While early-market buyers can serve as a start-up’s lifeblood for the first several months, longer-term revenue objectives (a much larger piece of the revenue pie chart) cannot be realized within this segment, which makes up only a small percentage of the overall market.
Companies remain in the early-market stage for offerings within vertical markets until they establish a beachhead consisting of a critical mass of customers who can provide credible references. These are invaluable in emboldening the initial mainstream-market buyers—the “early majority”—to evaluate and consider making a buying decision. Eventually, if all goes well, these buyers are followed by other groups of mainstream-market buyers: the “late majority” and—very late in the cycle—the “laggards.”
Even in the case of horizontal offerings—that is, products that are applicable universally, rather than to a particular vertical segment—mainstream-market buyers respond best when selling organizations appear focused on their particular vertical segment. An example of a horizontal offering would be e-commerce software that applies to a wide range of businesses. If you are selling this product to a mainstream- market catalog retailer of clothing, for example, they are likely to be most comfortable with you if your company has already sold to other customers in their market segment. The fact that you’ve sold successfully to, say, a tire manufacturer isn’t likely to carry much weight with them—even if the product is equally as applicable to selling tires as to selling clothes.
After the initial missionary sales effort—often accomplished through heavy involvement by the founders and intensive product redevelopment—the following months can be heady ones. Sales come more easily, and momentum is established. Customers are providing validation with their checkbooks, and this feels good. The sales team now begins a round of recruiting, to handle what they perceive to be increasing demand.
The company is now approaching the chasm between the early and mainstream markets. To get across this chasm, the company needs to be sure that at least two fundamentals are in place: (1) the new offering has been proven functional and reliable, and (2) there have been quantifiable results. With these two criteria met, and with a sales force that is up to the new challenge—a subject to which we’ll return below—the company is ready to attempt to penetrate the mainstream market, which usually represents something like 80 percent of the market potential.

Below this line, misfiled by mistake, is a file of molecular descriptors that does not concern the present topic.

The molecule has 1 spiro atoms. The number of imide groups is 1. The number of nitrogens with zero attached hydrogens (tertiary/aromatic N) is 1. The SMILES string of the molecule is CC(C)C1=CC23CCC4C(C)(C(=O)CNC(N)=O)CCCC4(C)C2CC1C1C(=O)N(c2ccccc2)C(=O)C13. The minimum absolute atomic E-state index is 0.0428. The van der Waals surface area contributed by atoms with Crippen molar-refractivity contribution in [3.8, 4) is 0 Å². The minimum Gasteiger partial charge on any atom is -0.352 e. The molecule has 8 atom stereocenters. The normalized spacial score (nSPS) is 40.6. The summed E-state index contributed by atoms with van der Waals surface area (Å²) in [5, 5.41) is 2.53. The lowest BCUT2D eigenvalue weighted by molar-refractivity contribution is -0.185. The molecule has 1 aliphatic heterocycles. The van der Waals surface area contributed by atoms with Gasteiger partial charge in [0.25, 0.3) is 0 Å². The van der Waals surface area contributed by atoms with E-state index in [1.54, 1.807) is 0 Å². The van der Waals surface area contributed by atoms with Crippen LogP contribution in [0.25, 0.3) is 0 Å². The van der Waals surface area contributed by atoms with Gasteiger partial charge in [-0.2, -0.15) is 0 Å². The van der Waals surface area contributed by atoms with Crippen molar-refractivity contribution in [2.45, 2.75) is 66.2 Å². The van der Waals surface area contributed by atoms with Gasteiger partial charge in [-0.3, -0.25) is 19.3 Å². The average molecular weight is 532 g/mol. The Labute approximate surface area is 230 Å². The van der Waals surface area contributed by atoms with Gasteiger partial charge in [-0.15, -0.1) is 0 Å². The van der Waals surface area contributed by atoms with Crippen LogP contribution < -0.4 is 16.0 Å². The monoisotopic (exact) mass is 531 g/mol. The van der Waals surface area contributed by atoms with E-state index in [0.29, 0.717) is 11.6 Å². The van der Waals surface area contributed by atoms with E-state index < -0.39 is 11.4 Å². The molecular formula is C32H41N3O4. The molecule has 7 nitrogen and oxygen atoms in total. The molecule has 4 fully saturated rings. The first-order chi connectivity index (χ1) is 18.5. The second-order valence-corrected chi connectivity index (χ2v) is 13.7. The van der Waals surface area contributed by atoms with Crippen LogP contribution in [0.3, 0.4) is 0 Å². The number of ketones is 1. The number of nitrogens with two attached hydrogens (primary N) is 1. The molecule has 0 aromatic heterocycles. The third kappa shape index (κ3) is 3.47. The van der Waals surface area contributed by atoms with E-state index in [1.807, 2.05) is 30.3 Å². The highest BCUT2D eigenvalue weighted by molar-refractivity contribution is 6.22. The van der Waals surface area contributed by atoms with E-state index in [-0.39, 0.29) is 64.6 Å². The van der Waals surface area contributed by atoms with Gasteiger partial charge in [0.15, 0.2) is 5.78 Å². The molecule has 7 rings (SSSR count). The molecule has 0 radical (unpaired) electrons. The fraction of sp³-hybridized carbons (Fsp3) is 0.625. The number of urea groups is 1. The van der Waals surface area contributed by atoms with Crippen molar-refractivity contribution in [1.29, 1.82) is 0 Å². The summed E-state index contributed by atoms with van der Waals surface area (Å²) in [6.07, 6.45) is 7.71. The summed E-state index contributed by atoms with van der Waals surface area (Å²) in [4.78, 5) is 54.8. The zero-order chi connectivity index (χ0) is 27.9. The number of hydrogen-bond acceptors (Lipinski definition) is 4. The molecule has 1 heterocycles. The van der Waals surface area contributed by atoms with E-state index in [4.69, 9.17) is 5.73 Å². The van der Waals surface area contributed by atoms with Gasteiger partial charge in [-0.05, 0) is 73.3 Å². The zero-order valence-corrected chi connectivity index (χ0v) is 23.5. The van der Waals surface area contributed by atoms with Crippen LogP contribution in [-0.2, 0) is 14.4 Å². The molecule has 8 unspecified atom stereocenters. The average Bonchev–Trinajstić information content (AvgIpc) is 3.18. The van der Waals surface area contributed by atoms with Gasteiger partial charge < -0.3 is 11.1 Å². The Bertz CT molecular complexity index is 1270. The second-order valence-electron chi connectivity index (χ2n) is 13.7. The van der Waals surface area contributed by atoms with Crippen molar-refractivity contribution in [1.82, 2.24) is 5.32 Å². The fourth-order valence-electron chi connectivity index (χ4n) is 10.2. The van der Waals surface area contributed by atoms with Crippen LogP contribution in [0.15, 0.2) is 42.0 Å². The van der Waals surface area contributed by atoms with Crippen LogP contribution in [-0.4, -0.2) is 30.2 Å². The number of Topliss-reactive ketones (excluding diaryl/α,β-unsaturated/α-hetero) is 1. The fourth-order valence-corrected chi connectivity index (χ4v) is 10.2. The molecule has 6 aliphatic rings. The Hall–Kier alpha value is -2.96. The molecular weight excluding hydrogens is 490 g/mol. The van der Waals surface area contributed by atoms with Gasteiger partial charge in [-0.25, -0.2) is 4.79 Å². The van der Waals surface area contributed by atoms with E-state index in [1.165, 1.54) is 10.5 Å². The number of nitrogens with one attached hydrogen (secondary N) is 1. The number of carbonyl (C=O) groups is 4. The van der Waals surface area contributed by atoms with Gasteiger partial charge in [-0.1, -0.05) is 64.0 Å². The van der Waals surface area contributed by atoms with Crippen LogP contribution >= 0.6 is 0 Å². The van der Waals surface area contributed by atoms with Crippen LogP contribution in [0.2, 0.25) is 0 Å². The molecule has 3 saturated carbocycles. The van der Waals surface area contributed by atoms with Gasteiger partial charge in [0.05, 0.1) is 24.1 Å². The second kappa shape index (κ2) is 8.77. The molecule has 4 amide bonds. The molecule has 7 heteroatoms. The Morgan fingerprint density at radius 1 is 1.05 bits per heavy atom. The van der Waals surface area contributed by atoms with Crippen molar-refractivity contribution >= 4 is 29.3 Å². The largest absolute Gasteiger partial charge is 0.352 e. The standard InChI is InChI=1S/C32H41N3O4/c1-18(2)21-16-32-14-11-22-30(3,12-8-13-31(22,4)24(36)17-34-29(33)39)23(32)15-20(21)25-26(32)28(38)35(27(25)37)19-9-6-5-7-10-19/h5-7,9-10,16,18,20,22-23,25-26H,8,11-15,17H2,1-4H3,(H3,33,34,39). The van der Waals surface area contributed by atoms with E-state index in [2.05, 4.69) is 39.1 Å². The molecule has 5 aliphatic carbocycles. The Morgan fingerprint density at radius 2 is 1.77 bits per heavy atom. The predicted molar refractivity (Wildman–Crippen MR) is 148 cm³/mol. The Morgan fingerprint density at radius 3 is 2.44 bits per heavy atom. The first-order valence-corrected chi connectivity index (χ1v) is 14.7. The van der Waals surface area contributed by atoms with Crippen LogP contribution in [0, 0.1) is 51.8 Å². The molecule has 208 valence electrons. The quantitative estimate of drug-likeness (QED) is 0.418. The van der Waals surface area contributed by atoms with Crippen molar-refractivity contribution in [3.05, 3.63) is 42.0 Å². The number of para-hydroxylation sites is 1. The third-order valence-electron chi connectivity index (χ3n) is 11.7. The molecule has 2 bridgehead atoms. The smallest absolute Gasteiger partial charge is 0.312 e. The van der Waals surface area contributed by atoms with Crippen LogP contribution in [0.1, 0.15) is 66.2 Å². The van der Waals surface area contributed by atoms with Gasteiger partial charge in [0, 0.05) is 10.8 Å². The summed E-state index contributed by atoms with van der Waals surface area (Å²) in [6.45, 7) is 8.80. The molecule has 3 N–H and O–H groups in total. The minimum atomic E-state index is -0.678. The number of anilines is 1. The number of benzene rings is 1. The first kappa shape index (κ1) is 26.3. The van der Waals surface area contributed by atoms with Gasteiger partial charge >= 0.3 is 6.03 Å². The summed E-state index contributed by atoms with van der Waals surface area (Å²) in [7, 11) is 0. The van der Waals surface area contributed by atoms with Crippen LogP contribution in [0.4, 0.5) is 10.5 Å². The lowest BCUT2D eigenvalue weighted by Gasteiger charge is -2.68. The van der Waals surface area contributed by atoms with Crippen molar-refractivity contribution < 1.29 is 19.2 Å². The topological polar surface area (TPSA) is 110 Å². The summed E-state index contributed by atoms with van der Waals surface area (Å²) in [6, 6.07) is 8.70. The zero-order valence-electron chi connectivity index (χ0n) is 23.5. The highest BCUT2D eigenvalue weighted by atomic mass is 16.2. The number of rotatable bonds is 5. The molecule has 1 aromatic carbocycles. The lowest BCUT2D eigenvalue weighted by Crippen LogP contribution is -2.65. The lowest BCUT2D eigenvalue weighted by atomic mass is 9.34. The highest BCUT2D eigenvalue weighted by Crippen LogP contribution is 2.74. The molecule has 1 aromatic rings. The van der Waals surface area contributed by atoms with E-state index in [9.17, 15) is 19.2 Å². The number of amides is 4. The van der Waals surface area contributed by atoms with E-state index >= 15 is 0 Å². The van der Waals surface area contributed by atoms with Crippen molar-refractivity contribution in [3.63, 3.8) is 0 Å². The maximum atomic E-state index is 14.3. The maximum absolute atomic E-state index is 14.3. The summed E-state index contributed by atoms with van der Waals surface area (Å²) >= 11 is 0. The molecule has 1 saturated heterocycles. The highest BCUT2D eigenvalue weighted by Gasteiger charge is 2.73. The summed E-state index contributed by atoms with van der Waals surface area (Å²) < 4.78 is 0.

An example of the chasm can be seen in the artificial intelligence (AI) industry of the early 1980s. This industry comprised disruptive technologies that could be used in all sorts of ways. The early market (think tanks, universities, and so on) saw this potential and bought the products. Purchases were not usually based on near-term business applications; rather, they were made to allow organizations to explore. Many traditional salespeople who represented companies with a competitive product killed their quotas and cashed huge commission checks.
This wave of buying and euphoria lasted about 18 months. Then, suddenly the superstars couldn’t achieve 50 percent of their numbers. While there certainly were other factors at work, one underlying problem was that the artificial intelligence companies failed to cross the chasm. They never showed the mainstream market why the offerings were needed, and how they could be used to achieve improved business results. Artificial intelligence has been recovering from this debacle ever since. Decades later, AI has made a modest reentry into the marketplace.
Unfortunately, getting across the chasm is not an optional exercise, nor can it be done at a casual pace. Failure to execute this phase of the larger business plan will adversely affect revenue. Delays may afford competitors an opportunity to catch up, and may fritter away whatever first-mover advantage the company may have had.